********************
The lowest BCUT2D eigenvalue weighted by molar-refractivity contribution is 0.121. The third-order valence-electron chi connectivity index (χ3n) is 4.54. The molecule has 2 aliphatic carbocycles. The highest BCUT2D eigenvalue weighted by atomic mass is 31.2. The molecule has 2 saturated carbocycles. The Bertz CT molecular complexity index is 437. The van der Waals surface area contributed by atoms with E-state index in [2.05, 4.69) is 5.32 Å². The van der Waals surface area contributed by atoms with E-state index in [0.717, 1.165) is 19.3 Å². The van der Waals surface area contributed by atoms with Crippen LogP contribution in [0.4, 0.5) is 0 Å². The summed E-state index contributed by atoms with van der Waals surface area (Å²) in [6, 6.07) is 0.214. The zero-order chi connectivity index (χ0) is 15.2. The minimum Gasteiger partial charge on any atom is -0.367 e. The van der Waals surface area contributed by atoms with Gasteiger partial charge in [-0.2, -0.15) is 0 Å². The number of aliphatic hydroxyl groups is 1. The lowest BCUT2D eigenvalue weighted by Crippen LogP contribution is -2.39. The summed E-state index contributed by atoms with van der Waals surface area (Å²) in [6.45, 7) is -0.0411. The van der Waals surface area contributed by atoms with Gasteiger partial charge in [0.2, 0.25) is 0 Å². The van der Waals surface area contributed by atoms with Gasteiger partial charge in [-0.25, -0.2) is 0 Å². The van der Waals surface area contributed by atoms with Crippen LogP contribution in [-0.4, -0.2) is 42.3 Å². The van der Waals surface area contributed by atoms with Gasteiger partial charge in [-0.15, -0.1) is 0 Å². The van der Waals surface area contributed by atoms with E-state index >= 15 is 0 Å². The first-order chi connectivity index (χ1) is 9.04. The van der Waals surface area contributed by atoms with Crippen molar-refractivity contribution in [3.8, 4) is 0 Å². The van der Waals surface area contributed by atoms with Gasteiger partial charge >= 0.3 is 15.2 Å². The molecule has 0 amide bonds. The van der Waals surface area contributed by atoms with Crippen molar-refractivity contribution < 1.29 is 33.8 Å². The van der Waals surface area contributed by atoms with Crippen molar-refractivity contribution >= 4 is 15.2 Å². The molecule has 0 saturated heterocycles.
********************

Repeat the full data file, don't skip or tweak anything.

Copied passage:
The lowest BCUT2D eigenvalue weighted by molar-refractivity contribution is 0.121. The third-order valence-electron chi connectivity index (χ3n) is 4.54. The molecule has 2 aliphatic carbocycles. The highest BCUT2D eigenvalue weighted by atomic mass is 31.2. The molecule has 2 saturated carbocycles. The Bertz CT molecular complexity index is 437. The van der Waals surface area contributed by atoms with E-state index in [2.05, 4.69) is 5.32 Å². The van der Waals surface area contributed by atoms with E-state index in [0.717, 1.165) is 19.3 Å². The van der Waals surface area contributed by atoms with Crippen LogP contribution in [0.4, 0.5) is 0 Å². The summed E-state index contributed by atoms with van der Waals surface area (Å²) in [6, 6.07) is 0.214. The zero-order chi connectivity index (χ0) is 15.2. The minimum Gasteiger partial charge on any atom is -0.367 e. The van der Waals surface area contributed by atoms with Gasteiger partial charge in [-0.2, -0.15) is 0 Å². The number of aliphatic hydroxyl groups is 1. The lowest BCUT2D eigenvalue weighted by Crippen LogP contribution is -2.39. The summed E-state index contributed by atoms with van der Waals surface area (Å²) in [6.45, 7) is -0.0411. The van der Waals surface area contributed by atoms with Gasteiger partial charge in [0.2, 0.25) is 0 Å². The van der Waals surface area contributed by atoms with Gasteiger partial charge in [-0.25, -0.2) is 0 Å². The van der Waals surface area contributed by atoms with Crippen LogP contribution in [-0.4, -0.2) is 42.3 Å². The van der Waals surface area contributed by atoms with Gasteiger partial charge in [-0.15, -0.1) is 0 Å². The van der Waals surface area contributed by atoms with E-state index >= 15 is 0 Å². The first-order chi connectivity index (χ1) is 9.04. The van der Waals surface area contributed by atoms with Crippen molar-refractivity contribution in [3.8, 4) is 0 Å². The van der Waals surface area contributed by atoms with Gasteiger partial charge >= 0.3 is 15.2 Å². The molecule has 0 amide bonds. The van der Waals surface area contributed by atoms with Crippen molar-refractivity contribution < 1.29 is 33.8 Å². The van der Waals surface area contributed by atoms with Crippen molar-refractivity contribution >= 4 is 15.2 Å². The molecule has 0 saturated heterocycles.